Dissociative identity disorder – also known as multiple personality disorder or split personality – is a condition in which a person develops alternative identities. In a sense, it is as if two or more people are existing within a single mind. Sometimes, the individual can sense the other identities, while for others, the different identities may not be aware of one another. The individual struggling with this disorder may also have areas of memory loss or amnesia.
As one might assume, it takes a powerful event to cause such a condition to occur. In fact, it takes one of the most powerful mental and emotional events of all: trauma.
Reasons for the development of dissociative identity disorder
- Emotional, physical, or sexual abuse
- Natural disasters
- Trauma in early childhood
These root causes are further explored in the following paragraphs. In some cases, multiple causes may exist for one individual’s experience with dissociative identity disorder.
1. Emotional, Physical, or Sexual Abuse
According to the Cleveland Clinic, approximately 90 percent of cases of dissociative identity disorder involve some form of long-term abuse. The theory is that, if a person experiences trauma for a long enough period of time, that person might dissociate from the self in order to avoid the emotional, physical, and mental distress caused by the trauma. As time goes on, this dissociation can result in the individual observing the self as if it is another individual, resulting in the origin of multiple identities.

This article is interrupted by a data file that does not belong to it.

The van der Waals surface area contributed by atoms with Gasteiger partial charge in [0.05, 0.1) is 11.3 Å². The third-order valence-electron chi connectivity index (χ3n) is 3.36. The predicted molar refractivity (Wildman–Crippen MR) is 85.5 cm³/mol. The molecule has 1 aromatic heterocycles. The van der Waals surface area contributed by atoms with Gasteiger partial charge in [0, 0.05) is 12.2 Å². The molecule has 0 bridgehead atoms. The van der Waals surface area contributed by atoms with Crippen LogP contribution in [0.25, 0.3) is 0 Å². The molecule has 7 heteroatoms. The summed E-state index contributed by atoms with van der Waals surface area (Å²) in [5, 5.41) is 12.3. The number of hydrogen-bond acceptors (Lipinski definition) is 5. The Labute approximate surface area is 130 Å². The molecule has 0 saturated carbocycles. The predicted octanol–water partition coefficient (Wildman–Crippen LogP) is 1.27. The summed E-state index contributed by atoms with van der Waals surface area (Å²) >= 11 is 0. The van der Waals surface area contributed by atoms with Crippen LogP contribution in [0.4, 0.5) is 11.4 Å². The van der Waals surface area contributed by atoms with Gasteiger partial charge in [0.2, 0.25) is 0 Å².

Some psychiatrists believe that dissociation is more likely to occur if the trauma is at the hands of someone the individual knows or trusts. If this is the case, this could explain the high percentage of people who have dissociative identity disorder as a result of sexual or physical abuse from a young age.
Sometimes, rather than a prolonged trauma, a short-term but intense trauma can bring on the symptoms of dissociative identity disorder. For example, a highly graphic or traumatic accident could cause a person to need to escape the scene in whatever way possible, which could lead to dissociation of identity. This can be especially true when personal loss or fear for one’s life is a factor, or if the person feels some level of culpability for the accident.
Sometimes, the development of mental health disorders, particularly as related to trauma, can be a sudden and urgent matter. As described by the Australian & New Zealand Journal of Psychiatry, the highest prevalence of dissociative identity disorder is found in emergency psychiatric settings.
3. Natural Disasters
Natural disasters, such as earthquakes, destructive storms, volcanoes, and floods, among others, have been known to lead to long-term trauma and PTSD. In addition, especially in cases where the disaster results in a high level of loss of life, or there is long-term suffering or loss that extends for long periods due to inability to rescue or help the suffering, a person may try to separate from feelings of loss, suffering, fear, and hopelessness by taking the position of observing the situation from “outside.”